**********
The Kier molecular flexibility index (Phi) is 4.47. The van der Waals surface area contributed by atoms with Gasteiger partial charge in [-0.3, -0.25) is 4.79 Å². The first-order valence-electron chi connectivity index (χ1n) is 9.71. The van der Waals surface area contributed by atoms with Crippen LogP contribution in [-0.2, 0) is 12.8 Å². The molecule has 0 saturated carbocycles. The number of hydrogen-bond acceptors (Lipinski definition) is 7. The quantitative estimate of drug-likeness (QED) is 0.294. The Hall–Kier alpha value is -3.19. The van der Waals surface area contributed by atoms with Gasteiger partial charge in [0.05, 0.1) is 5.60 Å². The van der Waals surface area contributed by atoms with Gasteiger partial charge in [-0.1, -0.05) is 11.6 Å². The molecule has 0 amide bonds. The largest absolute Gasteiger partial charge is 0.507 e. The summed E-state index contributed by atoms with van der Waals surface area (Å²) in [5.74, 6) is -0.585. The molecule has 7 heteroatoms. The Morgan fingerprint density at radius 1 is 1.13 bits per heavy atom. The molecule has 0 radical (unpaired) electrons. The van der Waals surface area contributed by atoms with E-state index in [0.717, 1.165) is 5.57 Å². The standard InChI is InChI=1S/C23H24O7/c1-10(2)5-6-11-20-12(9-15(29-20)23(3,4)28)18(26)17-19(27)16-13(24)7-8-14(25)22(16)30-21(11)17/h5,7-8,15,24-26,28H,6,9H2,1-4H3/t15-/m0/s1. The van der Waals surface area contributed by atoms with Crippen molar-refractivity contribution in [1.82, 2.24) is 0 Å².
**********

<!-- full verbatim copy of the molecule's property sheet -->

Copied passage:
The Kier molecular flexibility index (Phi) is 4.47. The van der Waals surface area contributed by atoms with Gasteiger partial charge in [-0.3, -0.25) is 4.79 Å². The first-order valence-electron chi connectivity index (χ1n) is 9.71. The van der Waals surface area contributed by atoms with Crippen LogP contribution in [-0.2, 0) is 12.8 Å². The molecule has 0 saturated carbocycles. The number of hydrogen-bond acceptors (Lipinski definition) is 7. The quantitative estimate of drug-likeness (QED) is 0.294. The Hall–Kier alpha value is -3.19. The van der Waals surface area contributed by atoms with Gasteiger partial charge in [0.05, 0.1) is 5.60 Å². The van der Waals surface area contributed by atoms with Gasteiger partial charge in [-0.1, -0.05) is 11.6 Å². The molecule has 0 amide bonds. The largest absolute Gasteiger partial charge is 0.507 e. The summed E-state index contributed by atoms with van der Waals surface area (Å²) in [5.74, 6) is -0.585. The molecule has 7 heteroatoms. The Morgan fingerprint density at radius 1 is 1.13 bits per heavy atom. The molecule has 0 radical (unpaired) electrons. The van der Waals surface area contributed by atoms with E-state index in [0.717, 1.165) is 5.57 Å². The standard InChI is InChI=1S/C23H24O7/c1-10(2)5-6-11-20-12(9-15(29-20)23(3,4)28)18(26)17-19(27)16-13(24)7-8-14(25)22(16)30-21(11)17/h5,7-8,15,24-26,28H,6,9H2,1-4H3/t15-/m0/s1. The van der Waals surface area contributed by atoms with Crippen molar-refractivity contribution in [1.82, 2.24) is 0 Å².